Jillian Weiss, an attorney and law professor who writes an excellent blog on transgender workplace issues recently posted an excellent article on The Bilerico Project with her thoughts on last week’s decision by the federal district court in Washington, D.C. in Diane Schroer’s sex discrimination lawsuit against the Library of Congress. In a landmark decision, Judge James Robertson held that the Library violated the federal ban on sex discrimination in employment (contained in Title VII of the Civil Rights Act of 1964) when it withdrew its previous offer to hire David Schroer, an anti-terrorism expert and former Special Forces officer, as a terrorism analyst when they learned that she intended to complete her transition and begin work as Diane. Among the arguments that the Library made in its defense was the claim that the exclusion of gender identity and expression protections from the Employment Non-Discrimination Act (ENDA) in the House of Representatives last year proved that Congress never intended the ban on sex discrimination to protect against discrimination based on gender identity. Fortunately for all of us, the court rejected that argument. However, the argument that Judge Robertson used to reject that claim is weak and, as Zoe Brain pointed out in her comment on the same article, not very convincing. There are, however, much better reasons to reject the Library’s claim, which I put into my comment on Dr. Weiss’ article:
I’m an attorney and my practice is limited to appellate work only (criminal appeals in my case, but the rules for interpreting statues are the same whether you’re talking about civil or criminal law). The argument that the exclusion of gender identity and expression from ENDA last year indicates Congress’ understanding, and intention, that sex discrimination under Title VII doesn’t cover gender identity discrimination is an obvious one. In the end, however, it’s completely bogus.
Ask yourself, how is the belief or understanding of a completely different Congress almost 45 years after Title VII was enacted relevant to what Congress intended sex discrimination to include back in 1964? It’s not the job of Congress to decide what laws they’ve already passed mean. That’s the job of the courts.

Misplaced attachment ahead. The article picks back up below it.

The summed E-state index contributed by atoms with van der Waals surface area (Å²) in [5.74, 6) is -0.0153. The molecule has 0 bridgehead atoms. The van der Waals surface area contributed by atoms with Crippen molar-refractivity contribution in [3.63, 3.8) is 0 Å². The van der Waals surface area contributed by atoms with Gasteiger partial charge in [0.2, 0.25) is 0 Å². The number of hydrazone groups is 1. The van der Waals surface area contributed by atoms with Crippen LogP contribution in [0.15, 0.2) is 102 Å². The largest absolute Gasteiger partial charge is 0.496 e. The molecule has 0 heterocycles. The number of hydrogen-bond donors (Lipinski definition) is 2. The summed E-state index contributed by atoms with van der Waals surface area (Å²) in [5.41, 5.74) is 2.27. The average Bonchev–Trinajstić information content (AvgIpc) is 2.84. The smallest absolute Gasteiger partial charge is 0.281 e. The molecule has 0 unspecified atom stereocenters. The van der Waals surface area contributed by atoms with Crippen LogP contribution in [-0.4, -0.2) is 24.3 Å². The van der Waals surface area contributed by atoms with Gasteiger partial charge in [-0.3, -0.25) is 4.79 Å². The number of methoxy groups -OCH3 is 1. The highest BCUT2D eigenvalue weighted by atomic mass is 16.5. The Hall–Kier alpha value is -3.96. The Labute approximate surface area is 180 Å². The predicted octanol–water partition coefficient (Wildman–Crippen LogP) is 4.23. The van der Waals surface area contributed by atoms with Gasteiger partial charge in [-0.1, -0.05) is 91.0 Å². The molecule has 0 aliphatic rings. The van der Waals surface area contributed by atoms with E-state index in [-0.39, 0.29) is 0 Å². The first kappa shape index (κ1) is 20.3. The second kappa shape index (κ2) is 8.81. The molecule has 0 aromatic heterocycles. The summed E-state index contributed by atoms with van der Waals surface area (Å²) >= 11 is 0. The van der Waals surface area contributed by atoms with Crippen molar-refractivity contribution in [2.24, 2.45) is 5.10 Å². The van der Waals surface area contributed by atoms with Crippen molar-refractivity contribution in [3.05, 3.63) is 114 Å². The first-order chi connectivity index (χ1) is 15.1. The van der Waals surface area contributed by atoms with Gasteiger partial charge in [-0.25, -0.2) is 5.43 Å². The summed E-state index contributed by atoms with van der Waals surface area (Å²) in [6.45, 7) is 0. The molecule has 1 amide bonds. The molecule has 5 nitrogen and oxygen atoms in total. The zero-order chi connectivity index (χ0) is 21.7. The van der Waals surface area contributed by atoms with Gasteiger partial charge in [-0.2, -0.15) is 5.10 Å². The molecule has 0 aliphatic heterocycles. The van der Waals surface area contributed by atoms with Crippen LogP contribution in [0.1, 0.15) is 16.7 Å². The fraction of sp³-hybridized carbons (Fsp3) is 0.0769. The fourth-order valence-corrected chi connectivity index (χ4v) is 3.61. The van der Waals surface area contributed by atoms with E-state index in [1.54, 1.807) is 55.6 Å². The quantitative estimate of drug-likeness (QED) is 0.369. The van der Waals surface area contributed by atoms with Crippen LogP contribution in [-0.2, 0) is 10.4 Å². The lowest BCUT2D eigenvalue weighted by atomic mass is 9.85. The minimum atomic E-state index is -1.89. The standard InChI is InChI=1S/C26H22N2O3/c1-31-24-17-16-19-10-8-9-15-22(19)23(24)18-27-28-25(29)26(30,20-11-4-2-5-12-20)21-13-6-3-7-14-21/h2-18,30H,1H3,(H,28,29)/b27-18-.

Two other important factors further undercut this argument. First, if you review the congressional record from 1964, you will see that sex discrimination was added to Title VII with the explicit intent to defeat it by convincing the majority of Congress that it was too radical to vote for. So, there’s no evidence in the record that Congress intended sex discrimination to mean anything, let alone evidence as to whether they intended “sex” to apply only to biology or to include gender identity.
Second, what happened last year was simply that a single committee of the House of Representatives sent a bill to the floor of the House that didn’t inlcude gender identity and that the House passed that bill. It was never passed by the Senate or signed into law. Consequently, while it may be proper to say that the House Labor Committee didn’t think that gender identity discrimination should be illegal, there is no evidence that the full House or the Senate agreed, since they were never given the opportunity to vote on that question. Divining legislative intent from Congress’ *failure* to do something without any explicit up or down vote on the issue is a perilous business.
Finally, I’m no conservative by any measure, but I agree with Justice Scalia that the first place we have to look in determining what Congress intended is what they actually said. It frustrates me to no end when the courts here in Arizona agree with prosecutors that, despite the explicit language in a statute, the legislative history shows that they meant something entirely different. At some point, what the legislature or Congress actually said has to mean something.
This is not an argument that, if Congress didn’t think about the problem in 1964, Title VII shouldn’t apply to it. As one person involved with the Schroer case (it may have been Sharon McGowan, the ACLU’s lead attorney) recently said to a reporter when asked if Congress intended Title VII to apply to trans women and men, the framers of the Constitution weren’t thinking about TV either when they talked about freedom of the press in the First Amendment; does that mean it shouldn’t have the same protections as newspapers?
Change is a natural process that preexisting laws must continually adapt to. It is the difficult but absolutely necessary job of courts to determine how those laws should be applied to situations that the people who adopted them never contemplated. That doesn’t make the process illegitimate; it just makes it very, very hard.
(Crossposted on TranscendGender.)